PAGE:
.....Advertisement.....
.....Advertisement.....

Today's Features

  • A small ceremony Friday at the Shelbyville Police Station to present an American flag to the governor turned out to be a much more emotional event than anyone had planned.

    Before the ceremony in which Myrranda Gentry, the wife of a Shelbyville police officer stationed in Iraq, presented Gov. Steve Beshear with a flag that had been flown over Saddam Hussein’s former palace on Sept. 11, everyone got an unexpected – and emotional – treat.

    Shelbyville PD Officer Bruce Gentry was able to be there, too, even though he is still in Iraq.

  • Information was gathered from previous years of The Shelby Sentinel, The Shelby News and The Sentinel-News. You can reach the writer at sharonw@sentinelnews.com.

     

  • Saturday dawned bright and sunny, just perfect for a fundraiser designed to bring light into a young woman’s world.

    More than 1,200 people attended “Save Savannah’s Sight,” held at the amphitheater at Clear Creek Park, which raised more than $22,000 to pay for a surgery that it is hoped will restore at least partial sight to Savannah Sanders.

    The 21-year old, who was blinded in a childhood accident at age 10, was present at the event, and even performed a comedy act on stage.

  • A new face among the Desperate Housewivesthis Sunday night may be familiar to many people around Shelby County.

    Ruby Lewis, who graduated from Shelby County High School’s class of 2003, will play “Chloe,” her first recurring role on television.

    “I know many people here will be watching her Sunday night, no doubt about it,” said Lewis’ mother, Eve Lawson Lewis. “Everyone loves to know someone who is on TV.”

  • Back in his younger days, everybody knew where you could find Chester Bemiss—at the fire department.

  • Saturday dawned bright and sunny, just perfect for a fundraiser designed to bring light into a young woman’s world.

    More than 1,200 people attended “Save Savannah’s Sight,” held at the amphitheater at Clear Creek Park, which raised more than $22,000 to pay for a surgery that it is hoped will restore at least partial sight to Savannah Sanders.

    The 21-year old, who was blinded in a childhood accident at age 10, was present at the event, and even performed a comedy act on stage.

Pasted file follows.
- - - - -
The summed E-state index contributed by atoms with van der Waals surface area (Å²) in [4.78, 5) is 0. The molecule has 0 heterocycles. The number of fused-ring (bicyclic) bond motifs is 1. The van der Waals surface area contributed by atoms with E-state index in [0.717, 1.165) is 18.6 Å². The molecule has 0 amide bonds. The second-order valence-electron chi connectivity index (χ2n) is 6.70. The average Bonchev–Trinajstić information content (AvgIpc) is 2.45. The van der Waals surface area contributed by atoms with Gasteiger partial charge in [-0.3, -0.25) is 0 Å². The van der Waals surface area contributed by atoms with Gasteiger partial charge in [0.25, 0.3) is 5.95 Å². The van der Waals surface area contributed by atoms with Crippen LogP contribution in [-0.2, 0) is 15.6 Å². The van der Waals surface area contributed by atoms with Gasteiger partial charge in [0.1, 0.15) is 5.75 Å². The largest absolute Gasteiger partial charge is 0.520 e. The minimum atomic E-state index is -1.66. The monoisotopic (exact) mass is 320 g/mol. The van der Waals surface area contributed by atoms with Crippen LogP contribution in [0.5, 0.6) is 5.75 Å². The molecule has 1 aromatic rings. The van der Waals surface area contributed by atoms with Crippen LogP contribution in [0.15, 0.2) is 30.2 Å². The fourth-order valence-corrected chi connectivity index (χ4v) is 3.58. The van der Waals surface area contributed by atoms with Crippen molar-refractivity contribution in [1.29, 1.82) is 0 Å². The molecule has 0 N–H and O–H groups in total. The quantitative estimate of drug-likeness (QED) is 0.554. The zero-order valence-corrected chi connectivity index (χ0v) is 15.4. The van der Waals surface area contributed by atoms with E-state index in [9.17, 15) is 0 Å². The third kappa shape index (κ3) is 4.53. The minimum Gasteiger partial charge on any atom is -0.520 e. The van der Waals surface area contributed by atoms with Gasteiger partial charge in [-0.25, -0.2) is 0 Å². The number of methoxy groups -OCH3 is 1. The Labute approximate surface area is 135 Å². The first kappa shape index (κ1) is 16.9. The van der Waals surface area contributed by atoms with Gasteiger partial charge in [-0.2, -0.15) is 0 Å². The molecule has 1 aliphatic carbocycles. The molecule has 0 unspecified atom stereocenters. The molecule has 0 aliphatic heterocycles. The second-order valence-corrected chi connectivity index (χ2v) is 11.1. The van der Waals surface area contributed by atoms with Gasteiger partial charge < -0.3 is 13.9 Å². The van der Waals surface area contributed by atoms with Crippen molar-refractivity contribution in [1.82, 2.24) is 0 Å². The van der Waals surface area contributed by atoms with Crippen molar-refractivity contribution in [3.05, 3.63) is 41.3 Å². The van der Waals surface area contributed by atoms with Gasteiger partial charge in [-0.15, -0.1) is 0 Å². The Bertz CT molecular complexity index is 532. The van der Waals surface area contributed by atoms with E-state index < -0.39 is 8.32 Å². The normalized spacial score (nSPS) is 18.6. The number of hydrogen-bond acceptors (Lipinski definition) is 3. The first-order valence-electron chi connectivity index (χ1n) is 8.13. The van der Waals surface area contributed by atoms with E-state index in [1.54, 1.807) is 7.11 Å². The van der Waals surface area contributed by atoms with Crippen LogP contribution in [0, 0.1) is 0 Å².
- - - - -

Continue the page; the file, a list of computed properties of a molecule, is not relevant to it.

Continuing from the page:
• Halloween is creeping closer, and annual events designed to provide a scare or two are popping up on the calendar.

    In addition to the Trunk Or Treat events that have become popular at churches around Shelby County, the annual scare-you-to-death fundraisers are now open.

    Back for its fourth season, the Blood Orchard Curse is offering scary tours Fridays and Saturdays, 8 p.m.-midnight at Red Orchard Park on Kentucky Street.

    The costs is  $10 per person, and proceeds go to the Shelby County Parks and Recreation Department.

  • Thurman daughter
    Phil and Allison Thurman of Shelbyville announce the birth of their first child, a daughter, on Sept. 20, 2011 at Norton Suburban Hospital. She has been named Mollie Grace Thurman. She was born at 4:47 p.m., weighing six pounds and three ounces and was 17.5 inches in length.
    Grandparents are Tim and Julia Higgins of Simpsonville, Chuck and Sue Thurman of Lawrenceburg.
    Great-grandparents are Marvin Highfill of Louisville, Arnold and Jeanette Thurman of Shelbyville, Fred and Nancy Herrington of Rehoboth Beach, Del.

  • Alumni of Waddy High School gather Saturday in Waddy for their 50th reunion. This was the last class when the school was closed after spring 1960. Shelby County High School opened in the fall of 1960, and the old county schools were repurposed.